May 8, 2008
Researchers Study Silicon’s Effect On Sunflowers
Research shows benefits, detriments of silicon supplements for ornamental flowers
Vibrant, showy sunflowers are revered worldwide for their beauty and versatility. While many varieties of sunflower are grown specifically for their nutritional benefits, ornamental sunflowers have become standards for commercial growers and everyday gardeners. As sunflowers' popularity grows, scientists are looking for new supplements and growing methods to enhance production and quality of this celebrated annual.
Horticulturists have found ample evidence that plants depend on "essential nutrients"; naturally occurring elements that are found in normal plant tissue that are essential for the completion of the life cycle of the plant. Although silicon, a predominant element in mineral soil, is not considered to be an essential nutrient for most plants, there has been limited evidence that silicon supplements affect the aesthetic qualities of ornamental flowers and crops.
Drs. Sophia Kamenidou and Todd J. Cavins, formerly of the Department of Horticulture and Landscape Architecture at Oklahoma State University, published a research study in the February, 2008 issue of HortScience in which they examine the effects of silicon supplements on sunflowers grown in greenhouse environments.
"In greenhouse production, most floricultural crops are cultivated in soilless substrates, which often supply limited amounts of plant-available silicon. The goal of this study was to determine the effects of silicon supplementation on greenhouse-produced ornamental sunflower (Helianthus annuus L. "ËRing of Fire').", explained Cavins. "This is one of the first studies to highlight supplemental silicon impact on horticultural traits. Most previous research on silicon has focused on disease suppression in hydroponic vegetable production. This is also one of the few examples of detrimental effects seen from high silicon concentrations."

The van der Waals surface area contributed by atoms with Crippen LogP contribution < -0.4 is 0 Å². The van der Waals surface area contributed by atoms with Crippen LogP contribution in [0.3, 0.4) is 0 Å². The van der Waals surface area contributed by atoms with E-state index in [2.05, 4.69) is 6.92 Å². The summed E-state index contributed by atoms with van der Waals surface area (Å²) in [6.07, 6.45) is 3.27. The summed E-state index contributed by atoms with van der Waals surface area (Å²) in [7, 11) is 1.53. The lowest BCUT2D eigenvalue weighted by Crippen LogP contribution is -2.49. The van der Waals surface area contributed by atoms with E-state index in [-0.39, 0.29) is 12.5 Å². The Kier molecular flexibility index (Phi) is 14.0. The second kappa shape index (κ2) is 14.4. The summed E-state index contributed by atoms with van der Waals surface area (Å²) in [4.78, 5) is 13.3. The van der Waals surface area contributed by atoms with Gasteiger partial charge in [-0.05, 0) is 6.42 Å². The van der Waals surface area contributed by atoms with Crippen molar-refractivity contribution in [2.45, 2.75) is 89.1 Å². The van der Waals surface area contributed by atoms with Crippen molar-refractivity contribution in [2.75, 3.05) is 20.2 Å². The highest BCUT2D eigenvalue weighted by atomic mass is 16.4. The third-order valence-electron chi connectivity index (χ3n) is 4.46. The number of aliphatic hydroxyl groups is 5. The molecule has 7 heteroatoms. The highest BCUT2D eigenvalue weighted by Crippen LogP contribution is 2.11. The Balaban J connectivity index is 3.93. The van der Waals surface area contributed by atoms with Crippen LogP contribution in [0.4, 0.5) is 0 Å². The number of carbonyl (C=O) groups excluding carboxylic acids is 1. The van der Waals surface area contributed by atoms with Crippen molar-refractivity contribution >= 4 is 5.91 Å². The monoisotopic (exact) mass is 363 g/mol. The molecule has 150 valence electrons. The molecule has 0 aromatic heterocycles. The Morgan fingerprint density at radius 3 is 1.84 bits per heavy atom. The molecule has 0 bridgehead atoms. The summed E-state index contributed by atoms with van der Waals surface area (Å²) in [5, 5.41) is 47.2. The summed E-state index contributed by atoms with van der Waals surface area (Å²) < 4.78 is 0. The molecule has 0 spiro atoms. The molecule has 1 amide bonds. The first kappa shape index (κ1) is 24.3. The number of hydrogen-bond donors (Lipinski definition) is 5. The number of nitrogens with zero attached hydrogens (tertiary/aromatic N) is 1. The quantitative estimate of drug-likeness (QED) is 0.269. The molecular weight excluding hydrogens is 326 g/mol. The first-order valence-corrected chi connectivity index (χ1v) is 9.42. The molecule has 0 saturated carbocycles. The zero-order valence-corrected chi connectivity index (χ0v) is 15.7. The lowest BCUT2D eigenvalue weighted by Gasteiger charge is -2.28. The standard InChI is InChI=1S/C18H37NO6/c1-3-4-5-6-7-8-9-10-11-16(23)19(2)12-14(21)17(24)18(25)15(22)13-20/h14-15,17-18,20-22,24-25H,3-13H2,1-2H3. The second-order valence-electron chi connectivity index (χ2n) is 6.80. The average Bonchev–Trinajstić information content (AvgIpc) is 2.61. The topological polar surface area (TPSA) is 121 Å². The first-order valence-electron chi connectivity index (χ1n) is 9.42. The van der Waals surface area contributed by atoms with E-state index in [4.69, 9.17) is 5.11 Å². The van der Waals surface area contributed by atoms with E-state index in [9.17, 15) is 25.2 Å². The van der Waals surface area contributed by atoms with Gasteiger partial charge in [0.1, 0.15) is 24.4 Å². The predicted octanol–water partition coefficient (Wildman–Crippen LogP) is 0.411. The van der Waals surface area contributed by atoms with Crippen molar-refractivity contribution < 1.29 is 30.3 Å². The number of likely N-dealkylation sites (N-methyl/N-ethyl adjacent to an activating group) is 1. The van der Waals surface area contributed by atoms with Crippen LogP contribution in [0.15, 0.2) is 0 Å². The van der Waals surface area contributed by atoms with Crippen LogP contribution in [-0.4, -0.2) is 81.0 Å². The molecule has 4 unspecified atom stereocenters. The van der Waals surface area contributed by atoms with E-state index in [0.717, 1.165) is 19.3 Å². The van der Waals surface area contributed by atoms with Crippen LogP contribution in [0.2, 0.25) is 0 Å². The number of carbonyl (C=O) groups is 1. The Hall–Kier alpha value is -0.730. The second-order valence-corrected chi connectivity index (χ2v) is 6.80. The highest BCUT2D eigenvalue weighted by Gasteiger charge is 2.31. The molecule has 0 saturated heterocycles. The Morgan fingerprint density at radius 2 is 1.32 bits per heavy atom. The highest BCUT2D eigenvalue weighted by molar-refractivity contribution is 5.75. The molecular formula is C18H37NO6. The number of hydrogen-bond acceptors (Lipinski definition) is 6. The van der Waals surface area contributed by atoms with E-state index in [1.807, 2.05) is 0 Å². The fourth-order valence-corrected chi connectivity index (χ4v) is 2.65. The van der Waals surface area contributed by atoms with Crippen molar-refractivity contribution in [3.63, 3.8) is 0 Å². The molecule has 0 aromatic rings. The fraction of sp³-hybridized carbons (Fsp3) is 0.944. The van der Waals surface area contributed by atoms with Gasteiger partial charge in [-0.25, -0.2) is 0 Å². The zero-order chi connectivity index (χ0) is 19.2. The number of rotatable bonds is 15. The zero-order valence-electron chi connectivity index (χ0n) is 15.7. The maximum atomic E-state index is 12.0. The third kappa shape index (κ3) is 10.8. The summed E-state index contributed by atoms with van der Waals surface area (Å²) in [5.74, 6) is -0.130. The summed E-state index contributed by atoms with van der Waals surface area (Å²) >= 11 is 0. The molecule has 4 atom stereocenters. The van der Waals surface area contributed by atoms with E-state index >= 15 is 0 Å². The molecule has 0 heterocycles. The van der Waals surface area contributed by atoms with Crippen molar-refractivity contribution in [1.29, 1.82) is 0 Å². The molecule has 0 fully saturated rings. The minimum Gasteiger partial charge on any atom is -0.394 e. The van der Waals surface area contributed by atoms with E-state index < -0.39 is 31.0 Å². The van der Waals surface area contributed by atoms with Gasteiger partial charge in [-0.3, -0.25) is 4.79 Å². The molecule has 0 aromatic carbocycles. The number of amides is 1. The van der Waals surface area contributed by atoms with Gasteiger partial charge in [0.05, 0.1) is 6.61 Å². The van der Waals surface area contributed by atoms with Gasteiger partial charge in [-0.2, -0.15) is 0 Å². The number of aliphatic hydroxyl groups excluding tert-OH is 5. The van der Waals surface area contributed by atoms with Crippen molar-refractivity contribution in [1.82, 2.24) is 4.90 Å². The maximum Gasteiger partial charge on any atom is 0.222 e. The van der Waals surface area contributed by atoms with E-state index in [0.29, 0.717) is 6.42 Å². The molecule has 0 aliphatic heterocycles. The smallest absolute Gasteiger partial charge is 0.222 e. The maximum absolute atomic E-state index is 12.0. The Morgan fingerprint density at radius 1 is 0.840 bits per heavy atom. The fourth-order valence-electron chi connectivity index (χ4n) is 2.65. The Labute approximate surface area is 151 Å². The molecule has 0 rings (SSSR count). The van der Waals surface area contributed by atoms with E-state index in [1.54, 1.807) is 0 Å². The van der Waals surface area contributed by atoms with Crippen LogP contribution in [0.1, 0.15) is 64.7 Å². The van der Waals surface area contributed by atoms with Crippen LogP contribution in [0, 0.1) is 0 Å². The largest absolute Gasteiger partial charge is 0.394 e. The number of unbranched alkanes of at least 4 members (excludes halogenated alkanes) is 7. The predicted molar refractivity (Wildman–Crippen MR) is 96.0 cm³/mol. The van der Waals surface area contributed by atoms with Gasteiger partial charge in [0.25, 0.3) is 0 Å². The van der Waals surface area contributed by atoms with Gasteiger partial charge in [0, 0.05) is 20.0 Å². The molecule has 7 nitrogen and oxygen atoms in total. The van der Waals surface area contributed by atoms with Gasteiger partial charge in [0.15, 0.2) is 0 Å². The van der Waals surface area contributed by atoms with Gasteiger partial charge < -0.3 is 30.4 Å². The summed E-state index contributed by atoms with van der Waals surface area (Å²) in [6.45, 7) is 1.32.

Depending on the source and concentration of silicon used, several horticultural traits were improved as a result of silicon supplementation. "We observed thick, straight stems, increased flower and stem diameters, and increased height in some of the treatments, upgrading sunflower quality compared with untreated controls. However, growth abnormalities were observed when concentrations of silicon at 100 and 200 mg per liter were supplied as potassium silicate substrate drenches. In these treatments, plants appeared stunted with deformed flowers and were delayed in flowering. Consequently, the effects of silicon supplementation on greenhouse-produced sunflowers can vary from beneficial to detrimental depending on the applied source and concentration.", stated Cavins.
Summarizing the study outcomes, Cavins said, "Silicon is a key component in mineral soil, but it has been overlooked for years since it is not considered an essential element for plant growth and development. Sunflowers are capable of accumulating silicon from multiple sources and we found major benefits to some silicon supplements, such as increased stem diameter and improved quality."
On the Net:
American Society for Horticultural Science